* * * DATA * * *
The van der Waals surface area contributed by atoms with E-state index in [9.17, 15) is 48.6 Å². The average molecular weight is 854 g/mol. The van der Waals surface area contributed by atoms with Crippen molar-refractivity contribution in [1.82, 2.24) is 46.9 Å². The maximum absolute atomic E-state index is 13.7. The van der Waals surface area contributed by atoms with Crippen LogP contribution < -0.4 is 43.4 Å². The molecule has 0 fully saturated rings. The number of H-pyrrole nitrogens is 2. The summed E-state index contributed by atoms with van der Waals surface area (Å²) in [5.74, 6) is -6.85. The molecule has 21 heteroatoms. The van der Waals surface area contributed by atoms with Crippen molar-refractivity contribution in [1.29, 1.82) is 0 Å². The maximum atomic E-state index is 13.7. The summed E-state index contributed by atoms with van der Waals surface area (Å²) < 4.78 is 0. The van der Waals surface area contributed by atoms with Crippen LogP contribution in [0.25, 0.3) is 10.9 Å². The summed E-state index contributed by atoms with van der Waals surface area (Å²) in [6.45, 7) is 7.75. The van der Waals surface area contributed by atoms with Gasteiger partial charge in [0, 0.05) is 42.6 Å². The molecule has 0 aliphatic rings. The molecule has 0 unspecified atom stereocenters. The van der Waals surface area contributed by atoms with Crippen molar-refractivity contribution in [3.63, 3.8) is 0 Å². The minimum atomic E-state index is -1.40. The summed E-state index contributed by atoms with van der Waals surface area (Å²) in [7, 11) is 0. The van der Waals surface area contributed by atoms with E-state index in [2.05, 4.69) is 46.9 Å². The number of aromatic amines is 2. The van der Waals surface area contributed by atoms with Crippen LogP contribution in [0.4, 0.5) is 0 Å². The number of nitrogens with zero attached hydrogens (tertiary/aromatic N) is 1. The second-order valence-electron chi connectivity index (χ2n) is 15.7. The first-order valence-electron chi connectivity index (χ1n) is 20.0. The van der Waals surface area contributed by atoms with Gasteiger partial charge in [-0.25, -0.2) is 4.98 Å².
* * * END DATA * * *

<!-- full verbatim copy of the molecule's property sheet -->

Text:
The van der Waals surface area contributed by atoms with E-state index in [9.17, 15) is 48.6 Å². The average molecular weight is 854 g/mol. The van der Waals surface area contributed by atoms with Crippen molar-refractivity contribution in [1.82, 2.24) is 46.9 Å². The maximum absolute atomic E-state index is 13.7. The van der Waals surface area contributed by atoms with Crippen LogP contribution < -0.4 is 43.4 Å². The molecule has 0 fully saturated rings. The number of H-pyrrole nitrogens is 2. The summed E-state index contributed by atoms with van der Waals surface area (Å²) in [5.74, 6) is -6.85. The molecule has 21 heteroatoms. The van der Waals surface area contributed by atoms with Crippen molar-refractivity contribution in [1.29, 1.82) is 0 Å². The maximum atomic E-state index is 13.7. The summed E-state index contributed by atoms with van der Waals surface area (Å²) < 4.78 is 0. The van der Waals surface area contributed by atoms with Crippen LogP contribution in [0.25, 0.3) is 10.9 Å². The summed E-state index contributed by atoms with van der Waals surface area (Å²) in [6.45, 7) is 7.75. The van der Waals surface area contributed by atoms with Gasteiger partial charge in [0, 0.05) is 42.6 Å². The molecule has 0 aliphatic rings. The molecule has 0 unspecified atom stereocenters. The van der Waals surface area contributed by atoms with Crippen molar-refractivity contribution in [3.63, 3.8) is 0 Å². The minimum atomic E-state index is -1.40. The summed E-state index contributed by atoms with van der Waals surface area (Å²) in [7, 11) is 0. The van der Waals surface area contributed by atoms with E-state index in [2.05, 4.69) is 46.9 Å². The number of aromatic amines is 2. The van der Waals surface area contributed by atoms with Crippen LogP contribution in [0.4, 0.5) is 0 Å². The number of nitrogens with zero attached hydrogens (tertiary/aromatic N) is 1. The second-order valence-electron chi connectivity index (χ2n) is 15.7. The first-order valence-electron chi connectivity index (χ1n) is 20.0. The van der Waals surface area contributed by atoms with Gasteiger partial charge in [-0.25, -0.2) is 4.98 Å².